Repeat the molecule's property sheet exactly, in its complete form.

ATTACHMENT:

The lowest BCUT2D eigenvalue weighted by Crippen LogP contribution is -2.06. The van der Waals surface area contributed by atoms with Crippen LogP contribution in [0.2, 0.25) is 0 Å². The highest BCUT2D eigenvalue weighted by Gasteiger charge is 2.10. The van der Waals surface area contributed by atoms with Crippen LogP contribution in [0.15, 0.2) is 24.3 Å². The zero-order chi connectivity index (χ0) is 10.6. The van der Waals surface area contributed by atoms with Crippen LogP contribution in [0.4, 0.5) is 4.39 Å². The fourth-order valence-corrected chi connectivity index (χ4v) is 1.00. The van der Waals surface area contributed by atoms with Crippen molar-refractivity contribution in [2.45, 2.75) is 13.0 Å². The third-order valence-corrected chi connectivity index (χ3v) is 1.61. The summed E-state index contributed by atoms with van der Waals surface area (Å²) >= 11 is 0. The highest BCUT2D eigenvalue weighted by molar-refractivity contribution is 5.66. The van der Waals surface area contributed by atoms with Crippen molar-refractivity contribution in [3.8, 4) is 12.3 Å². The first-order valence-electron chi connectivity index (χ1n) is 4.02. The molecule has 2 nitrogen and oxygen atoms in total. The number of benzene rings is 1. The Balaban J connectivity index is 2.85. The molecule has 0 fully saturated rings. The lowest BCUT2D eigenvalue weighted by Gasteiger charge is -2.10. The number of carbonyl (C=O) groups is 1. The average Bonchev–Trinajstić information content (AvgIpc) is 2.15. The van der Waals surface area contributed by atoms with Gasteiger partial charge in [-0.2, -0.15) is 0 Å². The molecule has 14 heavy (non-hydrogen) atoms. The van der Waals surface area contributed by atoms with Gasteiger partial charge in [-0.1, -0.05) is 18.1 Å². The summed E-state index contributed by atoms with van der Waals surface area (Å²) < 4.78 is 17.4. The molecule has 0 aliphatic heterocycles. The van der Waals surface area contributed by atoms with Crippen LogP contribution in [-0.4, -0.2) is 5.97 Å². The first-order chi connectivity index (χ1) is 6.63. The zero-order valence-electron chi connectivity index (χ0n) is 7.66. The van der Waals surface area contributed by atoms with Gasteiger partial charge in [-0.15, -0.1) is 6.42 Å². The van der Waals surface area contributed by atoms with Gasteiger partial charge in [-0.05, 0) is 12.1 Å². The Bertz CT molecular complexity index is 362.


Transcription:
The lowest BCUT2D eigenvalue weighted by Crippen LogP contribution is -2.06. The van der Waals surface area contributed by atoms with Crippen LogP contribution in [0.2, 0.25) is 0 Å². The highest BCUT2D eigenvalue weighted by Gasteiger charge is 2.10. The van der Waals surface area contributed by atoms with Crippen LogP contribution in [0.15, 0.2) is 24.3 Å². The zero-order chi connectivity index (χ0) is 10.6. The van der Waals surface area contributed by atoms with Crippen LogP contribution in [0.4, 0.5) is 4.39 Å². The fourth-order valence-corrected chi connectivity index (χ4v) is 1.00. The van der Waals surface area contributed by atoms with Crippen molar-refractivity contribution in [2.45, 2.75) is 13.0 Å². The third-order valence-corrected chi connectivity index (χ3v) is 1.61. The summed E-state index contributed by atoms with van der Waals surface area (Å²) >= 11 is 0. The highest BCUT2D eigenvalue weighted by molar-refractivity contribution is 5.66. The van der Waals surface area contributed by atoms with Crippen molar-refractivity contribution in [3.8, 4) is 12.3 Å². The first-order valence-electron chi connectivity index (χ1n) is 4.02. The molecule has 2 nitrogen and oxygen atoms in total. The number of benzene rings is 1. The Balaban J connectivity index is 2.85. The molecule has 0 fully saturated rings. The lowest BCUT2D eigenvalue weighted by Gasteiger charge is -2.10. The number of carbonyl (C=O) groups is 1. The average Bonchev–Trinajstić information content (AvgIpc) is 2.15. The van der Waals surface area contributed by atoms with Gasteiger partial charge in [-0.2, -0.15) is 0 Å². The molecule has 14 heavy (non-hydrogen) atoms. The van der Waals surface area contributed by atoms with Gasteiger partial charge in [-0.1, -0.05) is 18.1 Å². The summed E-state index contributed by atoms with van der Waals surface area (Å²) < 4.78 is 17.4. The molecule has 0 aliphatic heterocycles. The van der Waals surface area contributed by atoms with Crippen LogP contribution in [-0.4, -0.2) is 5.97 Å². The first-order chi connectivity index (χ1) is 6.63. The zero-order valence-electron chi connectivity index (χ0n) is 7.66. The van der Waals surface area contributed by atoms with Gasteiger partial charge in [-0.15, -0.1) is 6.42 Å². The van der Waals surface area contributed by atoms with Gasteiger partial charge in [-0.05, 0) is 12.1 Å². The Bertz CT molecular complexity index is 362.